“The Hamptons” – Going Topless/Public Exposure

After the gang heads out to the Hamptons to see the baby, Jerry, Kramer, and Elaine catch a glimpse George’s girlfriend Jane tanning topless before George gets the chance to see her. By being topless on the beach, has Jane violated public exposure laws?

New York Penal Code 245.01 defines public exposure as appearing in a “public place in such a manner that the private or intimate parts of his body are unclothed or exposed.” For a woman: “the private or intimate parts of a female person shall include that portion of the breast which is below the top of the areola.” This essentially means that if you could describe a woman’s rack to a sketch artist, then she has violated the law. While this would seem to mean that women can not go topless in New York under any circumstances, the code specifically makes exceptions for “breastfeeding of infants or to any person entertaining or performing in a play, exhibition, show or entertainment.” Here, Jane was topless and out on the beach, which we can safely assume would be considered a public area. Since Jane was neither breastfeeding nor performing in a show, it sounds like she is guilty of violating the law!

This is not fair! It's not fair.

Not so fast. In 1986, seven Rochester women challenged this section of the penal code, arguing that it was unconstitutionally discriminatory against women. The New York Court of Appeals finally ruled on the case in 1992, and determined in New York v. Santorelli that the punishment did not fit the crime. The court narrowed the law to only apply to women that are topless for commercial purposes, but simply walking around topless to create a buzz, is not violative of the law. While it’s unclear exactly what the legal boundaries of commercial activity are, it does mean that if Jane had been trying to create a commercial buzz, or was taking photos with adoring fans and then asking for a tip in return, then that could create legal jeopardy for her. But simply giving out a sneak preview is not going to create criminal liability for Jane. Since “The Hamptons” took place in 1994, two years after the court passed down this ruling, Jane’s “show” is not going to be considered a crime. Had this episode taken place just a couple of years earlier though, it is possible she would have been arrested for trying to get some word of mouth going.

Yo-Yo Ma.

Additionally, topless laws have always been more lax towards men. For instance, Jerry and Kramer are certainly not going to be prosecuted for violating a public exposure law when they went shirtless at the Rangers playoff game in “The Face Painter.” However, in “The Stand In” when Phil Totola “took it out,” he could have violated New York’s public exposure laws. Showing off “that thing” is certainly going to be considered exposing an intimate part of a man. Even though Elaine and Phil were in a private car, since the frightened turtle could easily be seen through the car windows, a zealous prosecutor might try to prosecute Mr. Totola.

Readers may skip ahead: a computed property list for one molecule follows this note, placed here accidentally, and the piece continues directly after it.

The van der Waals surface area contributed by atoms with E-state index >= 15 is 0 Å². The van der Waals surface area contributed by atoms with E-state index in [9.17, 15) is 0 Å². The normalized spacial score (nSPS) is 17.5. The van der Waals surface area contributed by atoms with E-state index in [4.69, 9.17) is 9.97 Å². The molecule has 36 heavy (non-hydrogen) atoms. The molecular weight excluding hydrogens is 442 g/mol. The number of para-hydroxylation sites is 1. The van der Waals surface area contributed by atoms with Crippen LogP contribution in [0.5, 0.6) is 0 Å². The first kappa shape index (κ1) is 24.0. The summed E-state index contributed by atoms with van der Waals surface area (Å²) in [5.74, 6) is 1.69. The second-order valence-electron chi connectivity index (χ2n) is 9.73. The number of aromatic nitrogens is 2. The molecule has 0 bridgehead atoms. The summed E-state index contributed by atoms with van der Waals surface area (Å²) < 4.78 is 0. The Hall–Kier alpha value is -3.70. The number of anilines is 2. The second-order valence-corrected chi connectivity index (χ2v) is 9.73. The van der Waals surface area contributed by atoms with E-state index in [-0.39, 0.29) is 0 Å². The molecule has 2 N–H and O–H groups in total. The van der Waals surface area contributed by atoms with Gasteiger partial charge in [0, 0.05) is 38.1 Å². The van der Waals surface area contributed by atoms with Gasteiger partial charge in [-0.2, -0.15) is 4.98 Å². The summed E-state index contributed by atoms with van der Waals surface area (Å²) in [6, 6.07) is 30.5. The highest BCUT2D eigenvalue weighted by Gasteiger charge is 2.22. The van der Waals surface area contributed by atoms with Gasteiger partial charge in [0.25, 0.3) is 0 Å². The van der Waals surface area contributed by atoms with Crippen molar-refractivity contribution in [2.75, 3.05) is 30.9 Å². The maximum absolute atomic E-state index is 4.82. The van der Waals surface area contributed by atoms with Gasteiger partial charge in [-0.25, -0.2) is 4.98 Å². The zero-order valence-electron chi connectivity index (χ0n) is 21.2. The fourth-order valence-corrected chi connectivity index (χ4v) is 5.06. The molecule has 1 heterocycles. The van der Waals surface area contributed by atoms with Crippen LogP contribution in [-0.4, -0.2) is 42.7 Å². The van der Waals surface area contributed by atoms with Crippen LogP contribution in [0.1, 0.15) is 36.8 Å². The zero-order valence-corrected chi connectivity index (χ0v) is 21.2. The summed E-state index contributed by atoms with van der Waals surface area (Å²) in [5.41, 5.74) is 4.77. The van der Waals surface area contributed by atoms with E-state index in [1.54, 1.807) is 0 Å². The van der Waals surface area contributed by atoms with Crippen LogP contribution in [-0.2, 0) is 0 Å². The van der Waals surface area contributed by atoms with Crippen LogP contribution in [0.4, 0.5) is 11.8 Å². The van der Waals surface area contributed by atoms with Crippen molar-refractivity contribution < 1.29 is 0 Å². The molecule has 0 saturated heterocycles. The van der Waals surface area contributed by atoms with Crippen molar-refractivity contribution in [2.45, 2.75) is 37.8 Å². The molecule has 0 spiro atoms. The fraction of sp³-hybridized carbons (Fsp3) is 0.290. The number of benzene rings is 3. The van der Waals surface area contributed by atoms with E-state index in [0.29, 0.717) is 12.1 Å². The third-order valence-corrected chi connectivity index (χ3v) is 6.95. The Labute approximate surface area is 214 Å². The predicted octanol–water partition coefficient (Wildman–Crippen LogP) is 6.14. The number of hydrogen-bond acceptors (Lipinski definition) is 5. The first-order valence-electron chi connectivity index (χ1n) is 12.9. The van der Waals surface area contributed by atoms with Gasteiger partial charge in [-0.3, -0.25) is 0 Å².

Other characters in Seinfeld, like Jerry’s girlfriend Melissa who walks around the apartment naked in “The Apology,” need not worry about being prosecuted for violating the public exposure law. Although Melissa exposed herself in a way that would be illegal in public, even though it was good naked, since she was in Jerry’s private apartment she is innocent of a crime. And while the naked woman in “The Contest” toppled Kramer as master of his own domain, she would not face prosecution either because she was in her own castle at the time.

Why do you think we're getting the sneak preview?

Although it is perfectly legal for women to be topless in New York City for their own personal enjoyment, this does not mean that the 1992 court ruling has gone completely unchallenged. In 2005, Jill Coccaro (also known as Phoenix Feeley) was detained by the NYPD for being topless walking around the city. She successfully won $29,000 from the New York Police Department for this unlawful detention. Notably, in 2013, the NYPD issued a memo to police officers to not arrest women under the penal code for simply exposing their breasts.

Most states now allow for women to go topless in public. There’s even a Topless Day in NYC if you wish to celebrate! But it is important that you check your own state’s law first, especially if you are playing in a tennis tournament, before baring it all. And if you do plan to go topless, think about letting George have a peek first.

I turn around for a sip of Tang and you jump out first!


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